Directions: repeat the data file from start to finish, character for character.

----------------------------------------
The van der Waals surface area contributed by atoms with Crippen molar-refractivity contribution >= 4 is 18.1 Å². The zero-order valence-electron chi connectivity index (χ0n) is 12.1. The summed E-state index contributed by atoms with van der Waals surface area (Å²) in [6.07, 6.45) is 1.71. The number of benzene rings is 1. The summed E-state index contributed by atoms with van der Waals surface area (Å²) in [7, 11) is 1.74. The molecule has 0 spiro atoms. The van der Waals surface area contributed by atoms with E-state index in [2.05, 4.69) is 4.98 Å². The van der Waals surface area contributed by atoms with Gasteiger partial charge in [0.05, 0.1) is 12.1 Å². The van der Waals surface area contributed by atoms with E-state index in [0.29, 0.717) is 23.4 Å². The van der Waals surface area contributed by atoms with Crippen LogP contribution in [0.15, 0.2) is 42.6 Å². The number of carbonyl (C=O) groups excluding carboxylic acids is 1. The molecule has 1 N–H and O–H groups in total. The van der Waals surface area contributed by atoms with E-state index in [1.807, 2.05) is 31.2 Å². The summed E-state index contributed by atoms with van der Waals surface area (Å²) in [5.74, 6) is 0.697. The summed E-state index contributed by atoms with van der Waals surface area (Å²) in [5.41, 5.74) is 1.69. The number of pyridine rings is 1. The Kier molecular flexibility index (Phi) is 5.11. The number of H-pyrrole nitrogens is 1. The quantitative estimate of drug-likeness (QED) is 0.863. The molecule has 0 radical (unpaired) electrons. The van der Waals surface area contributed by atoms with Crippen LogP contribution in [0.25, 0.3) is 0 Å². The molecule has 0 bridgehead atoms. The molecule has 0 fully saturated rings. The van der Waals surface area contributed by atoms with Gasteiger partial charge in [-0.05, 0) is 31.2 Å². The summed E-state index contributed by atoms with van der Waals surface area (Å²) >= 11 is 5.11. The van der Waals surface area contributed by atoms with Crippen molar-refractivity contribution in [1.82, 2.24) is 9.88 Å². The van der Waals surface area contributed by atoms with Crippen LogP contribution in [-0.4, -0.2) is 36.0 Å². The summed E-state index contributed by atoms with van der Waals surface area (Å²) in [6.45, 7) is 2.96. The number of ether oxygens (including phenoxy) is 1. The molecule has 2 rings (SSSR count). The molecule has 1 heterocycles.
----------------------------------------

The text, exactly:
The van der Waals surface area contributed by atoms with Crippen molar-refractivity contribution >= 4 is 18.1 Å². The zero-order valence-electron chi connectivity index (χ0n) is 12.1. The summed E-state index contributed by atoms with van der Waals surface area (Å²) in [6.07, 6.45) is 1.71. The number of benzene rings is 1. The summed E-state index contributed by atoms with van der Waals surface area (Å²) in [7, 11) is 1.74. The molecule has 0 spiro atoms. The van der Waals surface area contributed by atoms with E-state index in [2.05, 4.69) is 4.98 Å². The van der Waals surface area contributed by atoms with Gasteiger partial charge in [0.05, 0.1) is 12.1 Å². The van der Waals surface area contributed by atoms with E-state index in [0.29, 0.717) is 23.4 Å². The van der Waals surface area contributed by atoms with Crippen LogP contribution in [0.15, 0.2) is 42.6 Å². The number of carbonyl (C=O) groups excluding carboxylic acids is 1. The molecule has 1 N–H and O–H groups in total. The van der Waals surface area contributed by atoms with E-state index in [1.807, 2.05) is 31.2 Å². The summed E-state index contributed by atoms with van der Waals surface area (Å²) in [5.74, 6) is 0.697. The summed E-state index contributed by atoms with van der Waals surface area (Å²) in [5.41, 5.74) is 1.69. The number of pyridine rings is 1. The Kier molecular flexibility index (Phi) is 5.11. The number of H-pyrrole nitrogens is 1. The quantitative estimate of drug-likeness (QED) is 0.863. The molecule has 0 radical (unpaired) electrons. The van der Waals surface area contributed by atoms with Crippen LogP contribution in [0.25, 0.3) is 0 Å². The molecule has 0 bridgehead atoms. The molecule has 0 fully saturated rings. The van der Waals surface area contributed by atoms with Gasteiger partial charge in [-0.05, 0) is 31.2 Å². The summed E-state index contributed by atoms with van der Waals surface area (Å²) >= 11 is 5.11. The van der Waals surface area contributed by atoms with Crippen molar-refractivity contribution in [1.82, 2.24) is 9.88 Å². The van der Waals surface area contributed by atoms with Crippen LogP contribution in [-0.4, -0.2) is 36.0 Å². The summed E-state index contributed by atoms with van der Waals surface area (Å²) in [6.45, 7) is 2.96. The number of ether oxygens (including phenoxy) is 1. The molecule has 2 rings (SSSR count). The molecule has 1 heterocycles.